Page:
Our twisted nation

One of the property owners along the county road I drive into town flies an American flag high on a bluff. I love seeing that flag waving in the breeze because I grew up when it was easy to be a proud American. I almost feel guilty that I lived most of my life in those mid-century decades when the economy worked for almost everyone and income inequality was at an all time low.

My dad was a factory worker and a shop steward during the 1950’s when the CIO and AFL joined forces. He was really proud of his union work, and I am today a strong supporter of unions because of him. Union members were honored back then, not vilified as “thugs.” My dad’s paycheck supported our family of five with a little help from the part-time work my mom did. My sisters and I were also expected to chip in with babysitting and then retail jobs, office work, or whatever we could find. One summer between college semesters it took me nine days to find a summer job, and I was starting to get worried. That’s how easy it was to find work in a booming economy.

Taxes were high and went for all the good things that families needed to help their kids succeed in life. The country was growing “from the middle out, not from the top down” which is what President Obama’s policies are trying to achieve again. Ironically, it was a Republican president back in my day who pushed the same policies. The Eisenhower Interstate Highway System provided millions of good jobs. I remember sitting on a hill with friends watching construction of the New York State Thruway and imagining what it would be like to drive on the same road all the way from Albany to Buffalo.

Thanks to the Defense Education Act following the “Sputnik scare” of 1957, I was able to borrow tuition money for my senior year of college at zero percent interest.  And, for every year that I stayed in teaching, 10% was deducted from the principle.  Imagine if students today could borrow money for college and go right into their chosen professions without a mountain of debt weighing them down.  My husband’s graduate school tuition was based on his parents’ income.  Since they were working class immigrants, the tuition was affordable enough that we could get married and live on my income as a teacher.  The entire hospital bill when our first child was born was $243, and that was back when moms and babies stayed two or three days after the birth.

We were poor but knew our lives would improve when my husband finished his education.  We hadn’t heard the term “upward mobility,” but we were part of that generation that moved up quickly, paid taxes, cared about our neighbors and felt a responsibility to help others.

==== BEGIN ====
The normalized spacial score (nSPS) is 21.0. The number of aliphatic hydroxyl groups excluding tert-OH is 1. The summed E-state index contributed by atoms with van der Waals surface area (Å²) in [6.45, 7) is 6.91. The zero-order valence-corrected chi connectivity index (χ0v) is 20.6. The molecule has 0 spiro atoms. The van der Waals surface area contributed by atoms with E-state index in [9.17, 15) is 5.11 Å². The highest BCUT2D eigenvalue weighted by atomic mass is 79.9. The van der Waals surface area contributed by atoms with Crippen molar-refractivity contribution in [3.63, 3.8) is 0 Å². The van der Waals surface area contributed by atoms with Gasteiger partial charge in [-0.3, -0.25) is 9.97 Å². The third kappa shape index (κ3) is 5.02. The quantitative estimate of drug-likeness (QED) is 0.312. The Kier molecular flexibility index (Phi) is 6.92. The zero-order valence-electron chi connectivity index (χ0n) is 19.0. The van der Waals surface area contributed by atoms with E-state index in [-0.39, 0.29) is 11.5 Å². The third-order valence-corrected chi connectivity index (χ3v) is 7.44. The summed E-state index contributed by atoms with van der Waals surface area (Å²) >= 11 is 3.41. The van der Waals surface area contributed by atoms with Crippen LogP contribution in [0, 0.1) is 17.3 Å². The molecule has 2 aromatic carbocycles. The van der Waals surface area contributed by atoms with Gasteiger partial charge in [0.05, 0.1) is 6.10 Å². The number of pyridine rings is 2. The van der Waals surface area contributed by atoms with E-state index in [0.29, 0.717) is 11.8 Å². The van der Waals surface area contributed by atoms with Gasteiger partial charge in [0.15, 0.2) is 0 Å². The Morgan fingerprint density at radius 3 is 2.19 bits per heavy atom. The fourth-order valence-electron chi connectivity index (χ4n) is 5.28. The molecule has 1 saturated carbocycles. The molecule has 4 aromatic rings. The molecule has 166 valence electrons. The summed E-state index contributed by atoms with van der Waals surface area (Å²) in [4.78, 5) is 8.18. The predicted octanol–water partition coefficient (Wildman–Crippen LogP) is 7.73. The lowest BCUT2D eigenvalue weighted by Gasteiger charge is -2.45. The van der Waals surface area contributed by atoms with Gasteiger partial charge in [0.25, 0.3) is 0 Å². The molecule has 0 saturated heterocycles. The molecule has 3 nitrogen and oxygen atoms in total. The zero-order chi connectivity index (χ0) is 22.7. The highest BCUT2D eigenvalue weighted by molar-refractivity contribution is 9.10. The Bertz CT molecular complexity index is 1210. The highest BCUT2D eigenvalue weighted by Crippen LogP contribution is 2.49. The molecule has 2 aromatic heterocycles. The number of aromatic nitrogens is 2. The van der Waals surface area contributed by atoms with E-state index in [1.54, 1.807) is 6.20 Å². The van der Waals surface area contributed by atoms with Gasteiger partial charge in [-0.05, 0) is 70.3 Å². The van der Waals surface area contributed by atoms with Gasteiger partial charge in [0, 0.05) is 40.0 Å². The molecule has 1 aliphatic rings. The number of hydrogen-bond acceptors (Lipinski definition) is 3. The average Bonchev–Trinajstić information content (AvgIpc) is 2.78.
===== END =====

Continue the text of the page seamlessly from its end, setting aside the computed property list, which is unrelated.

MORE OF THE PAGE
The other day I noticed that my neighbor’s flag is caught up in the rope and all twisted into a knot at the top of the flagpole.  I couldn’t help but think what a sad metaphor that is for our country today.

Not content with the largest inequality gap since the late 1920’s, today’s robber barons have dredged the bottom of our already polluted river of selfishness and put in power some of the most heartless, mindless decision makers in American history.  Peacocks at least serve a purpose when they flaunt their colors; politicians do nothing but harm themselves and others.

The radical wing of the Republican Party won’t be satisfied until all public programs that benefit individuals and families are destroyed.  The handful of families that control the world economy may have more on their hands than they bargained for.  Now some of the mightiest of the mighty are claiming they never meant for things to go this far, but only because their business empires are threatened.  If they had a soul, they would sell it to the devil to protect their mountains of treasure.

So that’s why I feel a little guilty growing up when I did. I feel sad when I read about the social benefits families receive in Canada, Europe, Japan, and other countries. A friend of mine said her niece lives in Austria and was expected to stay home with her new baby for one year and received 80% of her pay during that time.  They know how important the first year of life is for a healthy child.  France does not have an ADHD problem.  Students in many countries pay nothing for college or occupational training.  And no one ever has to declare bankruptcy because of medical bills.

President Eisenhower was right when he warned us about spending our treasure on weapons and war.  He knew how sick we would become as a society if we chose guns over butter.  I used to teach the “cycles” of American history because the 20th century fell into those 30 year periods of progressive change and retrenchment so rhythmically.  Post World War II was called the American Century. Truman’s Secretary of State, Dean Acheson, wrote a book called “Present at the Creation.”

It’s been a great run.  I wish you could have been there.